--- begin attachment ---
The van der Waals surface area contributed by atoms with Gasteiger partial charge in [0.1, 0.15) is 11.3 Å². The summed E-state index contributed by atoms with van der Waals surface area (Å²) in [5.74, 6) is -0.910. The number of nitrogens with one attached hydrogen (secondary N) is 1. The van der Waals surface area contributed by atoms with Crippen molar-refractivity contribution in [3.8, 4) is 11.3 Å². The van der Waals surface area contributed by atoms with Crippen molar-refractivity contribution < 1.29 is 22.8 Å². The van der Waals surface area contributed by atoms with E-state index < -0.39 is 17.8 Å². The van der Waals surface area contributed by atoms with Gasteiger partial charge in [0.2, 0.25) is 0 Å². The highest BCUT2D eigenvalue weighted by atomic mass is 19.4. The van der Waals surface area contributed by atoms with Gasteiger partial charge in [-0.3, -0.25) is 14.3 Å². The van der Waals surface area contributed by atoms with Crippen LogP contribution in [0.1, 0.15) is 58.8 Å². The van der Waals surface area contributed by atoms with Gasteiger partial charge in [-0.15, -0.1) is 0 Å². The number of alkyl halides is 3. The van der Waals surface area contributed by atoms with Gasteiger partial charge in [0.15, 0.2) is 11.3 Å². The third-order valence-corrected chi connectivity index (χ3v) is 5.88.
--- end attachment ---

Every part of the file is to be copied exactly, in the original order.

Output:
The van der Waals surface area contributed by atoms with Gasteiger partial charge in [0.1, 0.15) is 11.3 Å². The summed E-state index contributed by atoms with van der Waals surface area (Å²) in [5.74, 6) is -0.910. The number of nitrogens with one attached hydrogen (secondary N) is 1. The van der Waals surface area contributed by atoms with Crippen molar-refractivity contribution in [3.8, 4) is 11.3 Å². The van der Waals surface area contributed by atoms with Crippen molar-refractivity contribution < 1.29 is 22.8 Å². The van der Waals surface area contributed by atoms with E-state index < -0.39 is 17.8 Å². The van der Waals surface area contributed by atoms with Gasteiger partial charge in [0.2, 0.25) is 0 Å². The highest BCUT2D eigenvalue weighted by atomic mass is 19.4. The van der Waals surface area contributed by atoms with Gasteiger partial charge in [-0.3, -0.25) is 14.3 Å². The van der Waals surface area contributed by atoms with Crippen LogP contribution in [0.1, 0.15) is 58.8 Å². The van der Waals surface area contributed by atoms with Gasteiger partial charge in [-0.15, -0.1) is 0 Å². The number of alkyl halides is 3. The van der Waals surface area contributed by atoms with Gasteiger partial charge in [0.15, 0.2) is 11.3 Å². The third-order valence-corrected chi connectivity index (χ3v) is 5.88.